Hurricane Ian and the War on Science – Chicago Tribune

Last week, as Hurricane Ian threatened to obliterate the Gulf and Atlantic coasts, Vladimir Putin threatened nuclear war in Eastern Europe. Ian tragically took lives and destroyed thousands of homes, while Putin, depending on NATO’s response, could deliver a radioactive world to millions.

A millennial storm in the Atlantic and an unhinged dictator in Russia may seem like unrelated calamities, but the cause of their escalation (lust for power) and their effect (mass destruction) are the same.

The causal link between Putin’s thirst for power and the devastation in Ukraine is obvious. Putin is obsessed with Russia’s lost glory, indistinguishable from his own, which he will “restore” by invading its neighbors. He will turn Ukraine into a pile of bloody rocks rather than let it coexist side by side because a murderous dictator cannot have democracy lurking on his border, showing his freedom to any Russian who raises the curtain.

The causal link between Western leaders’ lust for power and the impending climate cataclysm is less obvious, as it requires an understanding of both science and campaign finance.

Most Americans now see evidence of climate change. It is widely believed that the carbon dioxide released by burning fossil fuels binds in the atmosphere, trapping heat, causing a rise in global temperatures. Rising temperatures, in turn, have caused sea levels to rise. According to tide gauge data from the National Oceanic and Atmospheric Administration, sea levels near the southern border of the United States have already increased eight inches since 1950and will grow considerably more – up to 18 inches – over the next 30 years.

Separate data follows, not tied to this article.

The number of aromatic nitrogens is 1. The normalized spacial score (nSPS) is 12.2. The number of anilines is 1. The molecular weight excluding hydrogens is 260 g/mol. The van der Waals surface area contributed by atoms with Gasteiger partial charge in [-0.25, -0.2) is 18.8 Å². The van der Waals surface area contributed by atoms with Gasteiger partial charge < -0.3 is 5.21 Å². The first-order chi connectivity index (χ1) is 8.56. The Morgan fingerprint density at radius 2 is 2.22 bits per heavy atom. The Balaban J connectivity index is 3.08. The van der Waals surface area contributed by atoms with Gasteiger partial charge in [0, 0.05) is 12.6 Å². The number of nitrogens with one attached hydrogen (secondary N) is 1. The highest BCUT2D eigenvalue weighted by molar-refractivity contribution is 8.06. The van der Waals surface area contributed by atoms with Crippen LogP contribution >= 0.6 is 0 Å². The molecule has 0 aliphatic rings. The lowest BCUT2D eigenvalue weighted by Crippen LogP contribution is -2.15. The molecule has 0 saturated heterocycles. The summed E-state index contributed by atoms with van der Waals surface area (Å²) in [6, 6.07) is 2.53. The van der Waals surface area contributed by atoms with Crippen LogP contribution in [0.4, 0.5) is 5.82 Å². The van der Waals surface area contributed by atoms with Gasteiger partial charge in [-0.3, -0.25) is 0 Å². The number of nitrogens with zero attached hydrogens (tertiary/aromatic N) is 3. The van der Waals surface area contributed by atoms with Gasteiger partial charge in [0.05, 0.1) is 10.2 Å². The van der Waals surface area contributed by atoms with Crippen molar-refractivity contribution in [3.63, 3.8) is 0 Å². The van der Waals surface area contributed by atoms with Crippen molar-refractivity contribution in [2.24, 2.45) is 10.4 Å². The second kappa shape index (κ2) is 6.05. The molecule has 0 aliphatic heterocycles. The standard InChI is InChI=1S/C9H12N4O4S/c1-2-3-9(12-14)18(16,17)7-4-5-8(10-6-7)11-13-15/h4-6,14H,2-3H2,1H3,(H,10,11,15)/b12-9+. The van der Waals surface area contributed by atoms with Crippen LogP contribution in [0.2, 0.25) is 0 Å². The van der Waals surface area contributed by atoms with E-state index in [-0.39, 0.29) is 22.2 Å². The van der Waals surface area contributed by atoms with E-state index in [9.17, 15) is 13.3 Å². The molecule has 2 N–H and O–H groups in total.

Higher temperatures and sea levels lead to more extreme weather conditions. The world has warmed by 2 degrees since industrialization, and every 2 degrees adds 8% more water to the atmosphere. More water in the air increases deadly floods and storm surges. On average, floods are now 30% worse than storm patterns in 2000-2013. Hurricane Ian caused a terrifying wave of water 12 feet high, pushing thousands of homes off their foundations, crushing them against other buildings like bumper cars.

Piles of debris and homes damaged by Hurricane Ian line the roadway, Thursday, Oct. 6, 2022, in Matlacha, Fla. (AP Photo/Wilfredo Lee)

Besides water, the strength of hurricanes is also intensifying. Although reliable measurements of hurricane strength date back only about 40 years, when weather satellites began tracking storm intensity, the hurricanes rapidly strengthened. The probability of a cyclone developing a “major hurricane” wind increased by about 25% since measurements began in 1979.

Extreme heat, deadly wildfires, droughts and flash floods are also increasing rapidly. The First Street Foundation leverages a peer-reviewed climate model to assess climate risk in real dollars for real estate developers and private insurers. The model inputs atmospheric data from high-resolution measurements of canopy cover, solid surfaces, water ingress, land surface temperatures, and water proximity, overlaid on various scenarios greenhouse gas emissions. Their model shows that 1 in 6 Americans, half of whom are in the southern statesand nearly 80 million properties, face a significant risk of wildfire.

The model, free to each of search by postal code, also predicts oppressive heat events. It predicts that 8.1 million residents of 50 US counties will experience temperatures above 125 degrees Fahrenheit Next year. A heat index of 125 degrees, which takes humidity into account, makes the human “very likely” heat stroke. Within 30 years, nearly two-thirds of Americans will experience perilous heat waves as an “extreme heat belt” stretches across the central United States. According to the National Weather Service, Indiana and Illinois, which are not generally considered hotspots, will experience more than 70 consecutive days per year when temperatures exceed 100 degrees.